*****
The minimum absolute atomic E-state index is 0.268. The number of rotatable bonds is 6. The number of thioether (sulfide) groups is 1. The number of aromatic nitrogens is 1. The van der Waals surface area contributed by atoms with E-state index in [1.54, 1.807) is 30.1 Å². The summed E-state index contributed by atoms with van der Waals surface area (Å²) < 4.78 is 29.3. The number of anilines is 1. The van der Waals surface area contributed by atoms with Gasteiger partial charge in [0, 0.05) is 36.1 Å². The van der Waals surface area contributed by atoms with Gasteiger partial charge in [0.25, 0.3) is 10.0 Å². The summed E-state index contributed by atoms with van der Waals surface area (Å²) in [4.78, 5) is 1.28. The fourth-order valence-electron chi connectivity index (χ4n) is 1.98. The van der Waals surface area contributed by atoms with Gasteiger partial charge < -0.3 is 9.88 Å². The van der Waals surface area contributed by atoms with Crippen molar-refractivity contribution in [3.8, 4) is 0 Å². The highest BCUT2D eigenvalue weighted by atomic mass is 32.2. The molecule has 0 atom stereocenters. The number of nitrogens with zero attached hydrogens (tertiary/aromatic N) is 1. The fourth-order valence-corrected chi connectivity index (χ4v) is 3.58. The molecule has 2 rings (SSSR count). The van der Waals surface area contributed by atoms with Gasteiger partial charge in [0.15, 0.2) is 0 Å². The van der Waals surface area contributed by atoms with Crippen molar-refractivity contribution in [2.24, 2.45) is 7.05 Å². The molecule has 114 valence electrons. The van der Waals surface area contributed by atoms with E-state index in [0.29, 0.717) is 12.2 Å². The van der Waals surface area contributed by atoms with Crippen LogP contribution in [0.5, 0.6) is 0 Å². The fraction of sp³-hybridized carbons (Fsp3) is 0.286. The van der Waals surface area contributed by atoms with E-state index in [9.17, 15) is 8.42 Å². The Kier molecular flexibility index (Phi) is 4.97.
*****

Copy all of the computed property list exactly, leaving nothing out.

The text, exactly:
The minimum absolute atomic E-state index is 0.268. The number of rotatable bonds is 6. The number of thioether (sulfide) groups is 1. The number of aromatic nitrogens is 1. The van der Waals surface area contributed by atoms with E-state index in [1.54, 1.807) is 30.1 Å². The summed E-state index contributed by atoms with van der Waals surface area (Å²) < 4.78 is 29.3. The number of anilines is 1. The van der Waals surface area contributed by atoms with Gasteiger partial charge in [0, 0.05) is 36.1 Å². The van der Waals surface area contributed by atoms with Gasteiger partial charge in [0.25, 0.3) is 10.0 Å². The summed E-state index contributed by atoms with van der Waals surface area (Å²) in [4.78, 5) is 1.28. The fourth-order valence-electron chi connectivity index (χ4n) is 1.98. The van der Waals surface area contributed by atoms with Gasteiger partial charge < -0.3 is 9.88 Å². The van der Waals surface area contributed by atoms with Crippen molar-refractivity contribution in [3.8, 4) is 0 Å². The highest BCUT2D eigenvalue weighted by atomic mass is 32.2. The molecule has 0 atom stereocenters. The number of nitrogens with zero attached hydrogens (tertiary/aromatic N) is 1. The fourth-order valence-corrected chi connectivity index (χ4v) is 3.58. The molecule has 2 rings (SSSR count). The van der Waals surface area contributed by atoms with Gasteiger partial charge in [0.15, 0.2) is 0 Å². The van der Waals surface area contributed by atoms with Crippen molar-refractivity contribution in [2.24, 2.45) is 7.05 Å². The molecule has 114 valence electrons. The van der Waals surface area contributed by atoms with E-state index in [0.29, 0.717) is 12.2 Å². The van der Waals surface area contributed by atoms with Crippen LogP contribution in [0.5, 0.6) is 0 Å². The fraction of sp³-hybridized carbons (Fsp3) is 0.286. The van der Waals surface area contributed by atoms with E-state index in [9.17, 15) is 8.42 Å². The Kier molecular flexibility index (Phi) is 4.97.